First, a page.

Motherhood is so rewarding. Motherhood is such a gift. These phrases are so frequently interjected into conversation, but what do they really mean? When I have moved past the point caffeine can help to the place I can no longer come up with the word for the machine you type fancy blog posts on (lap keyboard machine thingy, maybe?), it doesn’t necessarily feel like a gift. And, after a long day of toddler tantrums, cleaning unidentifiable crusty goo off the floor, and being told to “go away, mommy,” more than a couple of times, it doesn’t necessarily feel rewarding.
But, even in the messiest and most exhausting days, I think that we would all agree that it is somehow both of those things. And, sometimes those gifts are something we never really expected. For me, somewhere past the cute chubby fingers and baby smells, nestled between those sweet hugs and belly laughs, I was granted the gift of freedom and healing from an overly-controlling body image.
To fully explain, I need to back up to everyone’s favorite time in life: middle school (cue sarcasm). Middle school is usually remembered as that awkward time period spent navigating puberty, hormones, and trying to fit in. More personally, it was also the beginning of my decade long roller coaster of a relationship with disordered eating. And, in late college, with the help of extremely supportive family and friends (and LOTS of prayer), I made the choice to leave that ride. Recovery was such a hard (and sometimes downright humiliating) process spread out over a number of years. And as with any battle, there was a messy trail left in its wake. I was left with lots of guilt, a low self-esteem, a somewhat scarred body image, and a deep, deep fear of ever having a daughter.
Around 14 months, my daughter started mimicking everything I did. Seriously, it was like having a miniature mirror into my soul. One morning, as she sat and mimicked me putting on makeup in the mirror, I realized that everything I did, both verbally and non-verbally, was in part shaping her self-image. It was then I decided I couldn’t see myself as fat anymore.
And, please believe me when I say I put in a valiant effort. And, while I was very careful about what I said and did around my daughter, there was always in the back of my mind this overwhelming longing for my pre-baby body. You know, the one I spent so many years hating?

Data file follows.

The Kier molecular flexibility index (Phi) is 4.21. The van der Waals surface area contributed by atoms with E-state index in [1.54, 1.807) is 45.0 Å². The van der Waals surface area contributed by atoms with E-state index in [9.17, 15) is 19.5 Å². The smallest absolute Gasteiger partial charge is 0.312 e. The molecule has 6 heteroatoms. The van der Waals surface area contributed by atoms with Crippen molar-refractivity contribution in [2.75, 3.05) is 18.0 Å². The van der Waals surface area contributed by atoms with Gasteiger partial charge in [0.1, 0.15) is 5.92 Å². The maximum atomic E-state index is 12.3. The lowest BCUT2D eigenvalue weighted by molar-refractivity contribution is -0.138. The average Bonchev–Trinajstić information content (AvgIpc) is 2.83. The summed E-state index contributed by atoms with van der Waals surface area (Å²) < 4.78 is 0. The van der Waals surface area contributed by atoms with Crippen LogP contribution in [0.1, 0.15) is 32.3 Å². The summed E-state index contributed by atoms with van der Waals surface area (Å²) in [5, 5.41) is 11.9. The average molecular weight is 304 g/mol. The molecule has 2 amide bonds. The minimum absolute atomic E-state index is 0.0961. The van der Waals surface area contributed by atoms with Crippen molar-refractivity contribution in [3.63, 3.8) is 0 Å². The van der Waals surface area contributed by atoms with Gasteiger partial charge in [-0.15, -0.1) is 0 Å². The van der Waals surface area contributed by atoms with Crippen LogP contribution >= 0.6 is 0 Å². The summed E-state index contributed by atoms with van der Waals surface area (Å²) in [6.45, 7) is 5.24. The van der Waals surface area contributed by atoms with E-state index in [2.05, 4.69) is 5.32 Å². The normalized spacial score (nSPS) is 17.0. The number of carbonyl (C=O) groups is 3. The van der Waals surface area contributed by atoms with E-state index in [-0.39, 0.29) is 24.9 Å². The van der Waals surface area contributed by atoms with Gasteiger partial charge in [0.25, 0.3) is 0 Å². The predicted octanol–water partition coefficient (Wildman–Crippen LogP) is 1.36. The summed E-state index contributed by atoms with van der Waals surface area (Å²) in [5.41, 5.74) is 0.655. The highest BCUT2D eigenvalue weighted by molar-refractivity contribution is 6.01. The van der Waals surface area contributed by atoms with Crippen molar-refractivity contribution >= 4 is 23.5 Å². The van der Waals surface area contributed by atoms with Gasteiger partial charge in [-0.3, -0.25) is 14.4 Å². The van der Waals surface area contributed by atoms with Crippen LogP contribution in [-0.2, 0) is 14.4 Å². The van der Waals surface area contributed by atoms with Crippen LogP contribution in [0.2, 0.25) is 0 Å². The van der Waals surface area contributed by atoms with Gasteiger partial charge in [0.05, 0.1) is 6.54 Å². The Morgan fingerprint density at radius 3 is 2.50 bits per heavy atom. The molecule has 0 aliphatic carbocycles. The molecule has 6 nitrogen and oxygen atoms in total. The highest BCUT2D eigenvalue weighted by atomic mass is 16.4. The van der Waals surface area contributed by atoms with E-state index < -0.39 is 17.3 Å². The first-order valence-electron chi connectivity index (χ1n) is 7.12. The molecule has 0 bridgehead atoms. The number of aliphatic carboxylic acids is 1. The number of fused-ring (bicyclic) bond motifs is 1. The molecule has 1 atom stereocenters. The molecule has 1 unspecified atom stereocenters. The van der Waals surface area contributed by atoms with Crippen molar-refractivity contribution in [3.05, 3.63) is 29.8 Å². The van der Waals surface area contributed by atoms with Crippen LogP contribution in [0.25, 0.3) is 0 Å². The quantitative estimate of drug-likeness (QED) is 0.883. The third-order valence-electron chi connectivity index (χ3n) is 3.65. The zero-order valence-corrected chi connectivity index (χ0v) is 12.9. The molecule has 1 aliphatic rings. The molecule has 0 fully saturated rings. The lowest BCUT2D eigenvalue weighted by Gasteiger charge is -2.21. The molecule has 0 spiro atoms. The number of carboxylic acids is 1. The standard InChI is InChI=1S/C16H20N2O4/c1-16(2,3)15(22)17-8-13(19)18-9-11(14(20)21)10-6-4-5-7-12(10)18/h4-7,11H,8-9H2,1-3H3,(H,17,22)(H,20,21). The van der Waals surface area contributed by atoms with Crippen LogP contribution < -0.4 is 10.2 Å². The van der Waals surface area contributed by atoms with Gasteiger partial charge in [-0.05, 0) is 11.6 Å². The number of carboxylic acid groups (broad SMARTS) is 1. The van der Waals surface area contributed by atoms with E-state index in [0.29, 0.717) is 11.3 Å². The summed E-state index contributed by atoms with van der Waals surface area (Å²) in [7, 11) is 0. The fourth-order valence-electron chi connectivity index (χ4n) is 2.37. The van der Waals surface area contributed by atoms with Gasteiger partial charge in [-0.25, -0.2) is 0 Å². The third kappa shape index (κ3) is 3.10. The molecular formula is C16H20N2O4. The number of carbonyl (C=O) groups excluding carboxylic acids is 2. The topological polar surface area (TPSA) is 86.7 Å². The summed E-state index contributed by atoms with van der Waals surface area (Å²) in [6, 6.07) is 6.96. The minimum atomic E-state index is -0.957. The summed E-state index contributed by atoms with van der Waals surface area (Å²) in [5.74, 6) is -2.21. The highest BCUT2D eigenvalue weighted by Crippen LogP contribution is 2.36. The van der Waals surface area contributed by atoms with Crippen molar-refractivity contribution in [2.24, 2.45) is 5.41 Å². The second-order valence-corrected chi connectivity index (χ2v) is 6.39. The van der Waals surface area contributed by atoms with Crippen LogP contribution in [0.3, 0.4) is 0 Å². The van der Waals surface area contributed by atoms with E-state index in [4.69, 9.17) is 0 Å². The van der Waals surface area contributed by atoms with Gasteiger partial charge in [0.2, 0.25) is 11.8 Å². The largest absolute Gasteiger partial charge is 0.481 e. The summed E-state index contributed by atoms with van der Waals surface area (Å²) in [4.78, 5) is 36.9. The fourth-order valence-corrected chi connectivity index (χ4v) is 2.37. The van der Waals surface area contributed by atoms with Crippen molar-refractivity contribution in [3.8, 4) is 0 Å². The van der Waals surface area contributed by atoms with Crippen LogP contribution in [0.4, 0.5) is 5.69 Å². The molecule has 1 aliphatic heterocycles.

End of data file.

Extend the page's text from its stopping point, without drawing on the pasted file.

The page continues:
Then there was the pregnancy with our second child. In spite of keeping well hydrated and the spreading layers of cream over my skin, the stretch marks came. Not just any stretch marks, either. They were the dreaded crater stretch marks. And, as my post-partum weight began to shed, they just became worse. There were tears–more than I would like to admit, in fact. But, after I mourned the loss of idea of “getting my pre-baby body back,” I realized that I don’t actually hate this new body. In fact, these perceived flaws cemented in my brain what I’ve known for a while: Perfection doesn’t exist. Perfect bodies do not exist!
As I began truly processing this, a brain-change started to occur. Instead of focusing on perfecting this body, I started focusing on what exactly this body can do for me. And, I began to appreciate this body. In fact, I might even be bold enough to say I love it. While health is still an important aspect of my life, I can finally say that my body image no longer controls me. That, my friends, is a long-awaited answer to prayer, and in it is an incredible freedom.
A freedom to dance like a princess with my daughter instead of doing an extra set of sit-ups. A freedom to actually enjoy indulging in that occasional treat. A freedom to think less about what I look like in a bathing suit and more about enjoying my time in it. A freedom to enjoy conversation over lunch or dinner rather than taking a mental inventory of every calorie consumed. A freedom to choose exercises based on how they make me feel, not how many calories they burn.
What unexpected gifts or rewards have you encountered on your journey of motherhood?
***Please, please hear me when I say that I do not believe motherhood is the cure for an eating disorder. Rather, this is just my story about how my “mom body” is helping me realize that my own personal war with eating disorders has been over for a while, and I can finally let go, relax, and breathe. If you have questions about eating disorders, NEDA is a great place to start.